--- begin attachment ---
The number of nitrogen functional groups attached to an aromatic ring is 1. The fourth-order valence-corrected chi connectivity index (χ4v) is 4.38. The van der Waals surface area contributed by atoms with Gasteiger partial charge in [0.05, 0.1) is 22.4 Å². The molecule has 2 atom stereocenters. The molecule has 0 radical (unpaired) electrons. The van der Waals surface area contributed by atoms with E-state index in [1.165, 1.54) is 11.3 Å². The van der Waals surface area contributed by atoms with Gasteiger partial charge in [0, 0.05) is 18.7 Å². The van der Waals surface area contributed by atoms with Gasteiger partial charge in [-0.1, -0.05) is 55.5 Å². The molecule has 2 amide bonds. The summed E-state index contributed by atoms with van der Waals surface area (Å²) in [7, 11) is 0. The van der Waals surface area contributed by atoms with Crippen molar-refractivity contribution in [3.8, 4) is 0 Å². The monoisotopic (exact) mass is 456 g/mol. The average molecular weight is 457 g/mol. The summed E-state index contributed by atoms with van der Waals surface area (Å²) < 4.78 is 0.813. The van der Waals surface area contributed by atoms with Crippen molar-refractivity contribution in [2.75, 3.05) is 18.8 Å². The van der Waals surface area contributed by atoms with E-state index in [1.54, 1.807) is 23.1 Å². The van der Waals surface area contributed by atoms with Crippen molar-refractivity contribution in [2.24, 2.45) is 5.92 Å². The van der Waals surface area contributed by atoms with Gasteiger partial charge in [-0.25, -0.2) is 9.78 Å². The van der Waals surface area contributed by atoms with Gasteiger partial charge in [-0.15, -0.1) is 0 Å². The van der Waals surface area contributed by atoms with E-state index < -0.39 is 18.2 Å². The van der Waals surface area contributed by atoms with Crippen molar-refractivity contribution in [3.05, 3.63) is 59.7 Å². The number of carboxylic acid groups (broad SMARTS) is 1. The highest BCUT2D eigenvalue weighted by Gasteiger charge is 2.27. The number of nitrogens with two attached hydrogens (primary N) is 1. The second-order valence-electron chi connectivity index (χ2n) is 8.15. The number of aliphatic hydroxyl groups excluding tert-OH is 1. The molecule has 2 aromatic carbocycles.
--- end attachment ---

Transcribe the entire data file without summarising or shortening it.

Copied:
The number of nitrogen functional groups attached to an aromatic ring is 1. The fourth-order valence-corrected chi connectivity index (χ4v) is 4.38. The van der Waals surface area contributed by atoms with Gasteiger partial charge in [0.05, 0.1) is 22.4 Å². The molecule has 2 atom stereocenters. The molecule has 0 radical (unpaired) electrons. The van der Waals surface area contributed by atoms with E-state index in [1.165, 1.54) is 11.3 Å². The van der Waals surface area contributed by atoms with Gasteiger partial charge in [0, 0.05) is 18.7 Å². The van der Waals surface area contributed by atoms with Gasteiger partial charge in [-0.1, -0.05) is 55.5 Å². The molecule has 2 amide bonds. The summed E-state index contributed by atoms with van der Waals surface area (Å²) in [7, 11) is 0. The van der Waals surface area contributed by atoms with Crippen molar-refractivity contribution in [3.8, 4) is 0 Å². The monoisotopic (exact) mass is 456 g/mol. The average molecular weight is 457 g/mol. The summed E-state index contributed by atoms with van der Waals surface area (Å²) < 4.78 is 0.813. The van der Waals surface area contributed by atoms with Crippen molar-refractivity contribution in [2.75, 3.05) is 18.8 Å². The van der Waals surface area contributed by atoms with E-state index in [1.54, 1.807) is 23.1 Å². The van der Waals surface area contributed by atoms with Crippen molar-refractivity contribution in [2.24, 2.45) is 5.92 Å². The van der Waals surface area contributed by atoms with Gasteiger partial charge in [-0.25, -0.2) is 9.78 Å². The van der Waals surface area contributed by atoms with Gasteiger partial charge in [-0.15, -0.1) is 0 Å². The van der Waals surface area contributed by atoms with E-state index < -0.39 is 18.2 Å². The van der Waals surface area contributed by atoms with Crippen molar-refractivity contribution in [3.05, 3.63) is 59.7 Å². The number of carboxylic acid groups (broad SMARTS) is 1. The highest BCUT2D eigenvalue weighted by Gasteiger charge is 2.27. The number of nitrogens with two attached hydrogens (primary N) is 1. The second-order valence-electron chi connectivity index (χ2n) is 8.15. The number of aliphatic hydroxyl groups excluding tert-OH is 1. The molecule has 2 aromatic carbocycles.